Google’s sister project, Loon, has announced that its balloons will now begin providing internet service to customers of Telkom Kenya. The firm said that this is the first time Loon is being used in a non-emergency capacity to provide connectivity on a large-scale. Additionally, it is the first time balloons are providing internet in Africa and is just the first of many commercial deployments worldwide.
In order to provide connectivity, Loon has deployed a fleet of 35 or more balloons that are in constant motion in the stratosphere. The vehicles are currently providing service to 50,000 square kilometers in western and central parts of the country. Some of the areas that can connect to the balloons include Iten, Eldoret, Baringo, Nakuru, Kakamega, Kisumu, Kisii, Bomet, Kericho, and Narok.
In terms of the speeds users can expect, one test run by Loon and Telkom Kenya recorded an uplink speed of 4.74 Mbps, a downlink speed of 18.9 Mbps, and a latency of 19 milliseconds (ms). The two firms were able to use the connectivity to access WhatsApp and YouTube, browse the web, and make voice and video calls.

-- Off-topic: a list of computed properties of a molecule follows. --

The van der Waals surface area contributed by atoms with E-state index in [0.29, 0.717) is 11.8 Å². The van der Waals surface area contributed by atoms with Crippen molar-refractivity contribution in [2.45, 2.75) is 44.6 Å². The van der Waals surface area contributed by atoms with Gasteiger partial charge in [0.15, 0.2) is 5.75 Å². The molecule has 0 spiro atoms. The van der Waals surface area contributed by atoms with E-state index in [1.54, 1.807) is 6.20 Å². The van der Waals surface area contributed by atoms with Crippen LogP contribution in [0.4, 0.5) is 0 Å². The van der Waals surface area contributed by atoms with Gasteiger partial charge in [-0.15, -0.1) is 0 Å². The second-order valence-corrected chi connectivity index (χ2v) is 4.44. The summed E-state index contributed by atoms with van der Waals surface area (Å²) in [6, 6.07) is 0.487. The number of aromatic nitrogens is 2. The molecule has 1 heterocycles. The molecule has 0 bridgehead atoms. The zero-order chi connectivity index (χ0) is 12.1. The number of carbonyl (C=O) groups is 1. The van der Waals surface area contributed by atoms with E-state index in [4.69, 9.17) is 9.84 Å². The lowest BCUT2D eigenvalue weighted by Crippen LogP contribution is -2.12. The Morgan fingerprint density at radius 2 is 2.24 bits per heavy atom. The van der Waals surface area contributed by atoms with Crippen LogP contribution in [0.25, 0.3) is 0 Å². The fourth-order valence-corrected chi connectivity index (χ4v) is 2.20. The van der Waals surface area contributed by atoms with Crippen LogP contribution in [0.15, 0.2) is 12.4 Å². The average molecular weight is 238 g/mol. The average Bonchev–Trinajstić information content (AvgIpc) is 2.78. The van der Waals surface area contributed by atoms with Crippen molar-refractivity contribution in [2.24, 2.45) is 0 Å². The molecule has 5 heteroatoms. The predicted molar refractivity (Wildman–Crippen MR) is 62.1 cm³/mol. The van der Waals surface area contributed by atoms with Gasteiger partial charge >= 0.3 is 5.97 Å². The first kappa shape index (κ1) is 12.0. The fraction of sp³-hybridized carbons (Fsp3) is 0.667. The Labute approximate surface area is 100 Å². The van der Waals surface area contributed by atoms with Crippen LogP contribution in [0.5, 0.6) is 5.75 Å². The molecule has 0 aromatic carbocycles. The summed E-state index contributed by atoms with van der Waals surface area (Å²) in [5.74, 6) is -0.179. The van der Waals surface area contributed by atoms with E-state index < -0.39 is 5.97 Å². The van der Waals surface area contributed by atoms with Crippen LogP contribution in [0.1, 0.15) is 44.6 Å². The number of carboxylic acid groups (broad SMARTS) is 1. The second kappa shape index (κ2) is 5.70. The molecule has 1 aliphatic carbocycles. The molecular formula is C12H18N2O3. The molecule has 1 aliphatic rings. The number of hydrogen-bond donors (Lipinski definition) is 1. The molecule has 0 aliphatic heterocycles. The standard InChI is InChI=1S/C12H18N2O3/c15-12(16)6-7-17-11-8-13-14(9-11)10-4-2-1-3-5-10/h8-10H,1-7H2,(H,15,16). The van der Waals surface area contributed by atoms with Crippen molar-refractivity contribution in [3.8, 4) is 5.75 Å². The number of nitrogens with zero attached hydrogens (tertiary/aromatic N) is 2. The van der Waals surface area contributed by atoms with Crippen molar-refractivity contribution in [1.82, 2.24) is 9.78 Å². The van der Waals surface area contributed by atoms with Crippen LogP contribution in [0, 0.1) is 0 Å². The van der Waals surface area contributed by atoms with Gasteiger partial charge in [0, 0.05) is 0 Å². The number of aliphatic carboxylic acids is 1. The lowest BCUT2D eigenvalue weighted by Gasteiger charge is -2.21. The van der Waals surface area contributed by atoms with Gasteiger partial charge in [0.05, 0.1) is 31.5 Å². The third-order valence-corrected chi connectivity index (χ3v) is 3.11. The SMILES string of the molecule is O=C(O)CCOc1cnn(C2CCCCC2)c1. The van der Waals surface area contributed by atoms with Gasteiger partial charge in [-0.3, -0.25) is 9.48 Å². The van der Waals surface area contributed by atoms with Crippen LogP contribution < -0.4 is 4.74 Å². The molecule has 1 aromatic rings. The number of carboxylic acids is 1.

While the service is only just launching now, Loon has revealed that 35,000 subscribers have already connected to the balloons while they were being tested. According to the firm, some of the people who have already connected to the balloons in the testing phase were not even aware of the fact.
Loon re-iterated the fact that its balloons are not here to replace ground-based communications, instead, they are another layer. In countries with extreme weather or geographies, ground-based communications can frequently be knocked out of operation or be unfeasible. By floating a balloon in the stratosphere, telecom firms can bypass these hurdles and connect more people.